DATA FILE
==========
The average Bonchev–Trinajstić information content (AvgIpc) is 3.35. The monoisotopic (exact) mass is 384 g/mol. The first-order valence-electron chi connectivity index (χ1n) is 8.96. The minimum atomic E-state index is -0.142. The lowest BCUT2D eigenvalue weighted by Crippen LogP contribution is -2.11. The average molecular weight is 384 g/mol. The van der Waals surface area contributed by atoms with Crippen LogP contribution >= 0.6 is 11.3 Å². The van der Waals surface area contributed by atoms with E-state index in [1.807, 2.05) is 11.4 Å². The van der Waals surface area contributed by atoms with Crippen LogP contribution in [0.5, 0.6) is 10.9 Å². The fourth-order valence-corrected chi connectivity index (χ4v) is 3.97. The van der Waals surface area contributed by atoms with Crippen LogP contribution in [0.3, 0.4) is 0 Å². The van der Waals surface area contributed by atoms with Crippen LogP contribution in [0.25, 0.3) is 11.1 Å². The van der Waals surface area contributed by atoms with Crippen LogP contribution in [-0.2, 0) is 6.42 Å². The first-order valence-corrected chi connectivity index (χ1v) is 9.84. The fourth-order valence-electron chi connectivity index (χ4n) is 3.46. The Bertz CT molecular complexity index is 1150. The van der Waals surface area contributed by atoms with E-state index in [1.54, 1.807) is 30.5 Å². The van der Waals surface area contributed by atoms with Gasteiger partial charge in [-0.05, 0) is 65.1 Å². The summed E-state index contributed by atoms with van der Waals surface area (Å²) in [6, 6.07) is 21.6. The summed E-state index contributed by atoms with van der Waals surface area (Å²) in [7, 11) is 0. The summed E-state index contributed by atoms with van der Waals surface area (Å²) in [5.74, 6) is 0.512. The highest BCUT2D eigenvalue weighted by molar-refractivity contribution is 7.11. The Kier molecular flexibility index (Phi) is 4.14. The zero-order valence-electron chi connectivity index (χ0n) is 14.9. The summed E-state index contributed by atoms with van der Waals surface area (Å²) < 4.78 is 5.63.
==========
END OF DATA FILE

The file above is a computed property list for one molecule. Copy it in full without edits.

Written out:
The average Bonchev–Trinajstić information content (AvgIpc) is 3.35. The monoisotopic (exact) mass is 384 g/mol. The first-order valence-electron chi connectivity index (χ1n) is 8.96. The minimum atomic E-state index is -0.142. The lowest BCUT2D eigenvalue weighted by Crippen LogP contribution is -2.11. The average molecular weight is 384 g/mol. The van der Waals surface area contributed by atoms with Crippen LogP contribution >= 0.6 is 11.3 Å². The van der Waals surface area contributed by atoms with E-state index in [1.807, 2.05) is 11.4 Å². The van der Waals surface area contributed by atoms with Crippen LogP contribution in [0.5, 0.6) is 10.9 Å². The fourth-order valence-corrected chi connectivity index (χ4v) is 3.97. The van der Waals surface area contributed by atoms with Crippen LogP contribution in [0.3, 0.4) is 0 Å². The van der Waals surface area contributed by atoms with Crippen LogP contribution in [0.25, 0.3) is 11.1 Å². The van der Waals surface area contributed by atoms with Crippen LogP contribution in [-0.2, 0) is 6.42 Å². The first-order valence-corrected chi connectivity index (χ1v) is 9.84. The fourth-order valence-electron chi connectivity index (χ4n) is 3.46. The Bertz CT molecular complexity index is 1150. The van der Waals surface area contributed by atoms with E-state index in [1.54, 1.807) is 30.5 Å². The van der Waals surface area contributed by atoms with Gasteiger partial charge in [-0.05, 0) is 65.1 Å². The summed E-state index contributed by atoms with van der Waals surface area (Å²) in [6, 6.07) is 21.6. The summed E-state index contributed by atoms with van der Waals surface area (Å²) in [7, 11) is 0. The summed E-state index contributed by atoms with van der Waals surface area (Å²) in [5.74, 6) is 0.512. The highest BCUT2D eigenvalue weighted by molar-refractivity contribution is 7.11. The Kier molecular flexibility index (Phi) is 4.14. The zero-order valence-electron chi connectivity index (χ0n) is 14.9. The summed E-state index contributed by atoms with van der Waals surface area (Å²) < 4.78 is 5.63.